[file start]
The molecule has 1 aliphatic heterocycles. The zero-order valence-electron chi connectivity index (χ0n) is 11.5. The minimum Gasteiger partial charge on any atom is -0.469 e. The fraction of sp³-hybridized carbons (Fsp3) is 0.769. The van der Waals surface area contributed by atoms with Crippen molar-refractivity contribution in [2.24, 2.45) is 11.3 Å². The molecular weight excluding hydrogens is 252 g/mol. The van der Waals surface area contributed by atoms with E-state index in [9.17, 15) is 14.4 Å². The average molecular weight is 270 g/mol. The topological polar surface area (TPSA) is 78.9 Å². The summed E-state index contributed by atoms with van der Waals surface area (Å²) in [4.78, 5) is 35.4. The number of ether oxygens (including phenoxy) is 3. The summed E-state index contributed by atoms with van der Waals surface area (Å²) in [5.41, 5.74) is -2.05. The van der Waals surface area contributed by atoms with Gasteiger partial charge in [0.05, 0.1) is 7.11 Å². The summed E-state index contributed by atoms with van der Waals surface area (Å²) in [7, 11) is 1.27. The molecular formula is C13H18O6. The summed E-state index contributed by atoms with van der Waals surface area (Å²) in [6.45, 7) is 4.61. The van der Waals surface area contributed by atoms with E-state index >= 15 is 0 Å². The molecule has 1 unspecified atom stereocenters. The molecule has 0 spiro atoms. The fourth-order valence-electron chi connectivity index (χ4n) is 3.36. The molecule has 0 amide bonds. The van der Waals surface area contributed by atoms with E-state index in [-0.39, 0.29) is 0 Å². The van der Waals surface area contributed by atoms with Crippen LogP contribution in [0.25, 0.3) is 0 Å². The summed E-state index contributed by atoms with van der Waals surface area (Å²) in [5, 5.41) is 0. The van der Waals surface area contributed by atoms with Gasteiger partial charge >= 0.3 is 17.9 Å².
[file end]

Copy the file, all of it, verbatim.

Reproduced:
The molecule has 1 aliphatic heterocycles. The zero-order valence-electron chi connectivity index (χ0n) is 11.5. The minimum Gasteiger partial charge on any atom is -0.469 e. The fraction of sp³-hybridized carbons (Fsp3) is 0.769. The van der Waals surface area contributed by atoms with Crippen molar-refractivity contribution in [2.24, 2.45) is 11.3 Å². The molecular weight excluding hydrogens is 252 g/mol. The van der Waals surface area contributed by atoms with E-state index in [9.17, 15) is 14.4 Å². The average molecular weight is 270 g/mol. The topological polar surface area (TPSA) is 78.9 Å². The summed E-state index contributed by atoms with van der Waals surface area (Å²) in [4.78, 5) is 35.4. The number of ether oxygens (including phenoxy) is 3. The summed E-state index contributed by atoms with van der Waals surface area (Å²) in [5.41, 5.74) is -2.05. The van der Waals surface area contributed by atoms with Gasteiger partial charge in [0.05, 0.1) is 7.11 Å². The summed E-state index contributed by atoms with van der Waals surface area (Å²) in [7, 11) is 1.27. The molecular formula is C13H18O6. The summed E-state index contributed by atoms with van der Waals surface area (Å²) in [6.45, 7) is 4.61. The van der Waals surface area contributed by atoms with E-state index >= 15 is 0 Å². The molecule has 1 unspecified atom stereocenters. The molecule has 0 spiro atoms. The fourth-order valence-electron chi connectivity index (χ4n) is 3.36. The molecule has 0 amide bonds. The van der Waals surface area contributed by atoms with E-state index in [-0.39, 0.29) is 0 Å². The van der Waals surface area contributed by atoms with Crippen LogP contribution in [0.25, 0.3) is 0 Å². The summed E-state index contributed by atoms with van der Waals surface area (Å²) in [5, 5.41) is 0. The van der Waals surface area contributed by atoms with Gasteiger partial charge >= 0.3 is 17.9 Å².